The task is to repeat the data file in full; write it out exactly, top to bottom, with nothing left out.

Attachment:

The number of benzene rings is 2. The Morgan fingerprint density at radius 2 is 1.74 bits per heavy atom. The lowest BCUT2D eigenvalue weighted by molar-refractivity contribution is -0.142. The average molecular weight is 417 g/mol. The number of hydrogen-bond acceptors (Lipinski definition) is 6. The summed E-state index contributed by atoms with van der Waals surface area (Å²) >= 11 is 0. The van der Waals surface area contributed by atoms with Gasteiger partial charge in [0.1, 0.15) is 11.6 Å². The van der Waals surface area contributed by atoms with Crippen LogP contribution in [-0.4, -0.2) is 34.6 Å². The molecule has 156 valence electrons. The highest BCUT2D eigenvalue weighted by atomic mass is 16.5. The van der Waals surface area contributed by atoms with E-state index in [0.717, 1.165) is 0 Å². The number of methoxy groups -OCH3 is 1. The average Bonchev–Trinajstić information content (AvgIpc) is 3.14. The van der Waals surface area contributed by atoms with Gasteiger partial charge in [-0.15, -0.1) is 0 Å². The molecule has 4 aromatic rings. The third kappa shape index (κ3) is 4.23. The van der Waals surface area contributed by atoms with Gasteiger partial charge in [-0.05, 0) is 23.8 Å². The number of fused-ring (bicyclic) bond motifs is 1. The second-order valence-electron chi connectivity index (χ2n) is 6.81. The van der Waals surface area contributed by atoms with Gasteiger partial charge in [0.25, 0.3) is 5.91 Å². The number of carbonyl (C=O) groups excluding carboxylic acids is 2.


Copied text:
The number of benzene rings is 2. The Morgan fingerprint density at radius 2 is 1.74 bits per heavy atom. The lowest BCUT2D eigenvalue weighted by molar-refractivity contribution is -0.142. The average molecular weight is 417 g/mol. The number of hydrogen-bond acceptors (Lipinski definition) is 6. The summed E-state index contributed by atoms with van der Waals surface area (Å²) >= 11 is 0. The van der Waals surface area contributed by atoms with Gasteiger partial charge in [0.1, 0.15) is 11.6 Å². The van der Waals surface area contributed by atoms with Crippen LogP contribution in [-0.4, -0.2) is 34.6 Å². The molecule has 156 valence electrons. The highest BCUT2D eigenvalue weighted by atomic mass is 16.5. The van der Waals surface area contributed by atoms with E-state index in [0.717, 1.165) is 0 Å². The number of methoxy groups -OCH3 is 1. The average Bonchev–Trinajstić information content (AvgIpc) is 3.14. The van der Waals surface area contributed by atoms with Gasteiger partial charge in [-0.15, -0.1) is 0 Å². The molecule has 4 aromatic rings. The third kappa shape index (κ3) is 4.23. The van der Waals surface area contributed by atoms with Gasteiger partial charge in [-0.05, 0) is 23.8 Å². The number of fused-ring (bicyclic) bond motifs is 1. The second-order valence-electron chi connectivity index (χ2n) is 6.81. The van der Waals surface area contributed by atoms with Gasteiger partial charge in [0.25, 0.3) is 5.91 Å². The number of carbonyl (C=O) groups excluding carboxylic acids is 2.